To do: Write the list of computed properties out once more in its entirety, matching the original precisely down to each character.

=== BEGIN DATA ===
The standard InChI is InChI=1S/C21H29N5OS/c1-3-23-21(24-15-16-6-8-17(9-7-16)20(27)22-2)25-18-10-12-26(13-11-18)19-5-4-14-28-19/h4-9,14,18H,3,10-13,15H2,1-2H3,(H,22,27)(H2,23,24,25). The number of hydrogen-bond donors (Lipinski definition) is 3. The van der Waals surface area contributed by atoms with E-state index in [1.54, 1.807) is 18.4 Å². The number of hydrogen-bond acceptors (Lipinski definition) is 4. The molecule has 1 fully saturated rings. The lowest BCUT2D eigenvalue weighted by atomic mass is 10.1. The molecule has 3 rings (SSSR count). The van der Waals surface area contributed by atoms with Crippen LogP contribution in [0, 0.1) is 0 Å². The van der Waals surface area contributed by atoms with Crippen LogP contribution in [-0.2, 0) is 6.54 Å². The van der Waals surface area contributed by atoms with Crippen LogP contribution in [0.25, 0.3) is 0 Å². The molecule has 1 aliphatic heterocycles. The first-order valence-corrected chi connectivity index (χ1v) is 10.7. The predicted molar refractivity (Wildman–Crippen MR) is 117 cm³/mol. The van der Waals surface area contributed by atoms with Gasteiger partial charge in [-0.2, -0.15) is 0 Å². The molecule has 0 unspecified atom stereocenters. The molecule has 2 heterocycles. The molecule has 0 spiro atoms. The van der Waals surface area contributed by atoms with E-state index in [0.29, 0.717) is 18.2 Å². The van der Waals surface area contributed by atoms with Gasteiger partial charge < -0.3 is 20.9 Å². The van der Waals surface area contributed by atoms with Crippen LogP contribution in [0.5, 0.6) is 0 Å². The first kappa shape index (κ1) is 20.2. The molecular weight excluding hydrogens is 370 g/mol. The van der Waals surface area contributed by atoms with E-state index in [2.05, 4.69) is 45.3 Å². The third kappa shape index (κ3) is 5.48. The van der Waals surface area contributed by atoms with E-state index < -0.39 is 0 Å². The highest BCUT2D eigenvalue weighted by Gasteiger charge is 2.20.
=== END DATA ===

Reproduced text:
The standard InChI is InChI=1S/C21H29N5OS/c1-3-23-21(24-15-16-6-8-17(9-7-16)20(27)22-2)25-18-10-12-26(13-11-18)19-5-4-14-28-19/h4-9,14,18H,3,10-13,15H2,1-2H3,(H,22,27)(H2,23,24,25). The number of hydrogen-bond donors (Lipinski definition) is 3. The van der Waals surface area contributed by atoms with E-state index in [1.54, 1.807) is 18.4 Å². The number of hydrogen-bond acceptors (Lipinski definition) is 4. The molecule has 1 fully saturated rings. The lowest BCUT2D eigenvalue weighted by atomic mass is 10.1. The molecule has 3 rings (SSSR count). The van der Waals surface area contributed by atoms with Crippen LogP contribution in [0, 0.1) is 0 Å². The van der Waals surface area contributed by atoms with Crippen LogP contribution in [-0.2, 0) is 6.54 Å². The van der Waals surface area contributed by atoms with Crippen LogP contribution in [0.25, 0.3) is 0 Å². The molecule has 1 aliphatic heterocycles. The first-order valence-corrected chi connectivity index (χ1v) is 10.7. The predicted molar refractivity (Wildman–Crippen MR) is 117 cm³/mol. The van der Waals surface area contributed by atoms with Gasteiger partial charge in [-0.2, -0.15) is 0 Å². The molecule has 0 unspecified atom stereocenters. The molecule has 2 heterocycles. The molecule has 0 spiro atoms. The van der Waals surface area contributed by atoms with E-state index in [0.29, 0.717) is 18.2 Å². The van der Waals surface area contributed by atoms with Gasteiger partial charge < -0.3 is 20.9 Å². The van der Waals surface area contributed by atoms with Crippen LogP contribution in [0.5, 0.6) is 0 Å². The first kappa shape index (κ1) is 20.2. The molecular weight excluding hydrogens is 370 g/mol. The van der Waals surface area contributed by atoms with E-state index in [2.05, 4.69) is 45.3 Å². The third kappa shape index (κ3) is 5.48. The van der Waals surface area contributed by atoms with E-state index < -0.39 is 0 Å². The highest BCUT2D eigenvalue weighted by Gasteiger charge is 2.20.